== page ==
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OpenAI’s AI safety teams lost at least seven researchers in recent months

OpenAI’s AI safety teams lost at least seven researchers in recent months


Several key AI safety researchers, including team leaders, have left OpenAI in recent months amid a reported loss of trust in CEO Sam Altman, according to sources cited by Vox.

Since November, at least seven employees working on AI safety in the context of a potential AGI have departed OpenAI. Among them are former Chief Scientist Ilya Sutskever and Jan Leike, who co-led the company’s Superalignment Team, a group tasked with ensuring a future superintelligence remains aligned with human goals.

Safety researchers Cullen O’Keefe, Daniel Kokotajlo, and William Saunders have also resigned, while Superalignment Team members Leopold Aschenbrenner and Pavel Izmailov were dismissed over alleged leaks, Vox reports.

Leike has publicly criticized OpenAI for not taking the task of AGI safety seriously enough, a signal that could carry weight as former employees are barred from speaking publicly due to restrictive confidentiality agreements. These agreements threaten the loss of potentially millions in shares for violating the terms, according to Vox’s insider sources.



OpenAI does not dispute the existence of these clauses, but notes that no shares have been canceled for current or former employees who did not sign a confidentiality or non-disclosure agreement upon leaving the company.

It’s unclear if and how Leike is affected by these clauses, and whether he took a personal risk by going public with his criticism. Leike will be replaced as head of the Superalignment team by OpenAI co-founder John Schulman.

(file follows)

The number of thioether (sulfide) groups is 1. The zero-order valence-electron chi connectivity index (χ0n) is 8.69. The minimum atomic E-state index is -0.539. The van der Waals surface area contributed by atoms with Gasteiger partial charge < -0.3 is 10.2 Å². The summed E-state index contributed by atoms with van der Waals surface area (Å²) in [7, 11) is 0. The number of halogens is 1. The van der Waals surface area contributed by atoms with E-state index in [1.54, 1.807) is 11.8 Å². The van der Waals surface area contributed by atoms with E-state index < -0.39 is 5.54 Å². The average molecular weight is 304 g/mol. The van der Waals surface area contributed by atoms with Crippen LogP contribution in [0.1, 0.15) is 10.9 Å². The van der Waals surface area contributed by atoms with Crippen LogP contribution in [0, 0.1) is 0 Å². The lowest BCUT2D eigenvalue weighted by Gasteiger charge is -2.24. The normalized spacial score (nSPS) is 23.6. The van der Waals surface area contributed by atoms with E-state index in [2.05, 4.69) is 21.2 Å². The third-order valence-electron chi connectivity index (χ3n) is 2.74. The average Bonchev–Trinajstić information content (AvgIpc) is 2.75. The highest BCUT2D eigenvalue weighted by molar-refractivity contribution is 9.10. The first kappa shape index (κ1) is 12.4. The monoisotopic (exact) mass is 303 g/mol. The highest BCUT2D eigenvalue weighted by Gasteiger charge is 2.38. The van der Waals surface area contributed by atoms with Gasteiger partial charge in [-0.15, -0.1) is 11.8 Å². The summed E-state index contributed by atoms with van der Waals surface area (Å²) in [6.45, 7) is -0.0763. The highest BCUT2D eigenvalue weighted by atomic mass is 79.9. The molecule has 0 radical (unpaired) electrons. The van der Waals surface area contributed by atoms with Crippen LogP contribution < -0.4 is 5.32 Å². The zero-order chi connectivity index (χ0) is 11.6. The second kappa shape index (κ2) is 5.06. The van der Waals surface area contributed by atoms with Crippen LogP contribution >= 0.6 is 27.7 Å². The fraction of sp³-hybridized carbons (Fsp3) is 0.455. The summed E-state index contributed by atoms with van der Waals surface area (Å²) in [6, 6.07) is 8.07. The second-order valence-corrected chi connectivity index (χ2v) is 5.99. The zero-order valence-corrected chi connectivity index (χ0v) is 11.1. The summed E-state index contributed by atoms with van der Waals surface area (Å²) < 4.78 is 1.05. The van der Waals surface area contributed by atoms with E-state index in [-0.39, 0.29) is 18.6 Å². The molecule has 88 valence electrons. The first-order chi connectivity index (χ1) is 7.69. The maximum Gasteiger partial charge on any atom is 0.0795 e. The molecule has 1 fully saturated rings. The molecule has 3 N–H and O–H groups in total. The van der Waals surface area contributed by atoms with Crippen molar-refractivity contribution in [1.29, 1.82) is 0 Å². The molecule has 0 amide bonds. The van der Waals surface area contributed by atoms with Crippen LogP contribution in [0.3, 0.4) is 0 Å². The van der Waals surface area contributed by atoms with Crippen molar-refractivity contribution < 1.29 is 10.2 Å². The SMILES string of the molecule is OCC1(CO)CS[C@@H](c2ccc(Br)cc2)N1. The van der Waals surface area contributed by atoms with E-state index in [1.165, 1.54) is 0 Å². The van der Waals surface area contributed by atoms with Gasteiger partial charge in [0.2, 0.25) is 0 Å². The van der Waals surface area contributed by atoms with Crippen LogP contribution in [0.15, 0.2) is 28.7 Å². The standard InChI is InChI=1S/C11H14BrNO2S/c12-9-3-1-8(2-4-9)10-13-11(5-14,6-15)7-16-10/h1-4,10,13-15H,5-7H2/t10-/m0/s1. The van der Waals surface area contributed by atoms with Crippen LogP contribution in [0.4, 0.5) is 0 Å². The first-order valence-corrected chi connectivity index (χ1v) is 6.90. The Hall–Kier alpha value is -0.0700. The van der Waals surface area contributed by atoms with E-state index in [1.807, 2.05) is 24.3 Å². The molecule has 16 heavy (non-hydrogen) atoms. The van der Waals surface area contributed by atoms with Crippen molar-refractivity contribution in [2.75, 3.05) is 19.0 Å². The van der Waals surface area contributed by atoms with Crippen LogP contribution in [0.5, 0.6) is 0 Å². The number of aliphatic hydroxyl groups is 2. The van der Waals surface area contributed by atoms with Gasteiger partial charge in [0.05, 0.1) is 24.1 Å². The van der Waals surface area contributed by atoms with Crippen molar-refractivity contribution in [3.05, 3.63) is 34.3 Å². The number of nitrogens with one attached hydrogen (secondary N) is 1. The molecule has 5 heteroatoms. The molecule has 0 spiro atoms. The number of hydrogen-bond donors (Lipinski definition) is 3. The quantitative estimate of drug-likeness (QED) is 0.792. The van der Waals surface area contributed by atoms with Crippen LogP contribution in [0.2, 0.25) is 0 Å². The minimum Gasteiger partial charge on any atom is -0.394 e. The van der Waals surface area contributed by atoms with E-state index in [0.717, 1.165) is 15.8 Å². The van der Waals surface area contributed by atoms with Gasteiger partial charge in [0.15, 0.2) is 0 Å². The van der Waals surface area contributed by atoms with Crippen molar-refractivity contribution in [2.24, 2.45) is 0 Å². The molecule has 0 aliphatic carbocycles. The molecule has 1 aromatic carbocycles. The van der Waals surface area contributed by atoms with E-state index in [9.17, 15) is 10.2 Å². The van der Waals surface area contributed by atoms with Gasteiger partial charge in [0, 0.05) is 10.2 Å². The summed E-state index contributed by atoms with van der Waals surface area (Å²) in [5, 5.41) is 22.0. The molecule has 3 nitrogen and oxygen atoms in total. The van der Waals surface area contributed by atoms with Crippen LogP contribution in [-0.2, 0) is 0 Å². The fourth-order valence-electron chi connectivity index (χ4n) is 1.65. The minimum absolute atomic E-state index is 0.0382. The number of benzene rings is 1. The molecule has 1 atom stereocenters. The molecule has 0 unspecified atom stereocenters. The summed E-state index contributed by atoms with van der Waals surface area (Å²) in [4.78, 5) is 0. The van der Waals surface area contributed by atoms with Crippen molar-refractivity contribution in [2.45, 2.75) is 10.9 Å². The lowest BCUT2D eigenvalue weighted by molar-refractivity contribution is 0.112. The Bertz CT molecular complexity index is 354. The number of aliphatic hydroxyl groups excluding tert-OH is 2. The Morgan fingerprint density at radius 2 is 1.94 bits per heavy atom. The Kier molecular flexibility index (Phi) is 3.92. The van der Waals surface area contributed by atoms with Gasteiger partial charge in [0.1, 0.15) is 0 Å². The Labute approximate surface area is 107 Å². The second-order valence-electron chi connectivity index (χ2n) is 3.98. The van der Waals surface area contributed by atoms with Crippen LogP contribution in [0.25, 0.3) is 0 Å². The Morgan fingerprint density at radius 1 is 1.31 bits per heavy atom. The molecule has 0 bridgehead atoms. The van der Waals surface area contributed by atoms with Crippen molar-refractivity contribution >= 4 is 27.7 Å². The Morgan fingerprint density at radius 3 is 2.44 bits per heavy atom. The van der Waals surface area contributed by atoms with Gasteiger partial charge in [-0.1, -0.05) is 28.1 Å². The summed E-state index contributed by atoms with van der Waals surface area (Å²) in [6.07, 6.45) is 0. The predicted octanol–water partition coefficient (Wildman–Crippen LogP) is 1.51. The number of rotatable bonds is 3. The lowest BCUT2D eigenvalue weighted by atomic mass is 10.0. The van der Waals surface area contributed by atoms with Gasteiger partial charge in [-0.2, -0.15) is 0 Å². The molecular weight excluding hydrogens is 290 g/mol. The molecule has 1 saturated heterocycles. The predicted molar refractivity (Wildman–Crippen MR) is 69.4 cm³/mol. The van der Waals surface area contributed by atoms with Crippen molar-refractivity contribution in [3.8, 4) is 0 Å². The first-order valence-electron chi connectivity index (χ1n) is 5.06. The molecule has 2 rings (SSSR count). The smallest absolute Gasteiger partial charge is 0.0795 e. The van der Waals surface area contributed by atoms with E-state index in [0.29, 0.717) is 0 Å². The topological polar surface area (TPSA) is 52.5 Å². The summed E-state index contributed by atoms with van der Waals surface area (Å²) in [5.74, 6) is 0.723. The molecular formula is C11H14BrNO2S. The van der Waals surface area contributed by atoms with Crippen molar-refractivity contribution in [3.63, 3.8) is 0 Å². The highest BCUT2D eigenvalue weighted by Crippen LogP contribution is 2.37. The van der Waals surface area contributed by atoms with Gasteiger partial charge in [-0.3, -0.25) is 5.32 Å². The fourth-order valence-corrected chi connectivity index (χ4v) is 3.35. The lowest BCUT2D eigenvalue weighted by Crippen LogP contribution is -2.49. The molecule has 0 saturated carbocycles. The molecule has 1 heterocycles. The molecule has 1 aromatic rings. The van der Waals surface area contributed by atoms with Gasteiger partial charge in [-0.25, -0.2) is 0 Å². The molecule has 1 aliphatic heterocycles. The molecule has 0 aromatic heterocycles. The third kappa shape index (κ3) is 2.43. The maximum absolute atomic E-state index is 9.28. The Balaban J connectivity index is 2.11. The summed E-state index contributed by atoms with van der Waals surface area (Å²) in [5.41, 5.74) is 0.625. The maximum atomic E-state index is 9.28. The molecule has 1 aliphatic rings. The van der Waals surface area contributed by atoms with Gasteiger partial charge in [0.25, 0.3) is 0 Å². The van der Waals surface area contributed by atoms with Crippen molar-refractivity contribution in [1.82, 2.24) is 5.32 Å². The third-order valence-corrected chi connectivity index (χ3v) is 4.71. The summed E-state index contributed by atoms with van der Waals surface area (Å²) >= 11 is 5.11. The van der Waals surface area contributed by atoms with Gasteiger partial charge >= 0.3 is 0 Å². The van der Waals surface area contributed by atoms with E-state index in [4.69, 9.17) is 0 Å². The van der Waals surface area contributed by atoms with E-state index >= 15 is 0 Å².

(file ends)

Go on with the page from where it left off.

Alleged loss of trust in OpenAI CEO Sam Altman by AI safety researchers

AI safety researcher Daniel Kokotajlo, who did not sign the restrictive documents when he left, told Vox a similar version of Leike’s criticism. Because he signed confidentiality or non-disclosure agreements when he was hired, he’s still not allowed to say everything.

Kokotajlo left OpenAI in April 2024, stating that he gave up a large sum of money, which would have equaled 85 percent of his family’s net worth “at least”, to avoid signing a non-disparagement agreement.

“I joined with substantial hope that OpenAI would rise to the occasion and behave more responsibly as they got closer to achieving AGI. It slowly became clear to many of us that this would not happen. I gradually lost trust in OpenAI leadership and their ability to responsibly handle AGI, so I quit.”

Daniel Kokotajlo via Vox

Another insider described “trust collapsing bit by bit, like dominoes falling one by one” regarding AI safety at OpenAI, with Altman accused of being manipulative, and behaving in ways that contradict his public statements on AI safety.


Altman’s November dismissal by the board, which stated he had not been “consistently candid,” was allegedly influenced by debates around AI safety. However, an investigation by a law firm called in after Altman’s return exonerated him, deeming the dismissal unjustified.

OpenAI staff largely backed Altman after his dismissal, accelerating his return and forcing the board to relent or risk the company’s collapse or a mass migration to Microsoft, suggesting no widespread leadership issues with Altman.

If OpenAI is indeed failing to address AGI safety research adequately, it could be due to pressure from competitors to prioritize speed over safety or a shift in management’s view on the feasibility of near-term AGI development.

Altman has recently communicated more defensively on AGI, stating that scaling existing systems is insufficient and new technologies are needed. In mid-January, he said AGI was conceivable “reasonably close-ish future”.

OpenAI's AI safety teams lost at least seven researchers in recent months

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